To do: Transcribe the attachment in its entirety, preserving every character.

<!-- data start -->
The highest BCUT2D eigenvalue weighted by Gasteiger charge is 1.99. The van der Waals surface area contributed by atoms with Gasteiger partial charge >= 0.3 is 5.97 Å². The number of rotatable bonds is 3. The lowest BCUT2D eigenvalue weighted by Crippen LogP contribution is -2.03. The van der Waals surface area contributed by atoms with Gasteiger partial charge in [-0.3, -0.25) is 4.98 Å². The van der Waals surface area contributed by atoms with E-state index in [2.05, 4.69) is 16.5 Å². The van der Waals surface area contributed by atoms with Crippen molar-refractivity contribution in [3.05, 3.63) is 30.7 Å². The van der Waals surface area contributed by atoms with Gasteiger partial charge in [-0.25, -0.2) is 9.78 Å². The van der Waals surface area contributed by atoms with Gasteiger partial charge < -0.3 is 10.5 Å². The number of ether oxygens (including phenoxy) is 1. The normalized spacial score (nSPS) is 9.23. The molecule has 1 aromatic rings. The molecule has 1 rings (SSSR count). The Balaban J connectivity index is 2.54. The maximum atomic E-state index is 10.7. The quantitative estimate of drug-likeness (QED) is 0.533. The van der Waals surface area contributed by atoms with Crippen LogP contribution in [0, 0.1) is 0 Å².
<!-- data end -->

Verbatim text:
The highest BCUT2D eigenvalue weighted by Gasteiger charge is 1.99. The van der Waals surface area contributed by atoms with Gasteiger partial charge >= 0.3 is 5.97 Å². The number of rotatable bonds is 3. The lowest BCUT2D eigenvalue weighted by Crippen LogP contribution is -2.03. The van der Waals surface area contributed by atoms with Gasteiger partial charge in [-0.3, -0.25) is 4.98 Å². The van der Waals surface area contributed by atoms with E-state index in [2.05, 4.69) is 16.5 Å². The van der Waals surface area contributed by atoms with Crippen molar-refractivity contribution in [3.05, 3.63) is 30.7 Å². The van der Waals surface area contributed by atoms with Gasteiger partial charge in [-0.25, -0.2) is 9.78 Å². The van der Waals surface area contributed by atoms with Gasteiger partial charge < -0.3 is 10.5 Å². The number of ether oxygens (including phenoxy) is 1. The normalized spacial score (nSPS) is 9.23. The molecule has 1 aromatic rings. The molecule has 1 rings (SSSR count). The Balaban J connectivity index is 2.54. The maximum atomic E-state index is 10.7. The quantitative estimate of drug-likeness (QED) is 0.533. The van der Waals surface area contributed by atoms with Crippen LogP contribution in [0, 0.1) is 0 Å².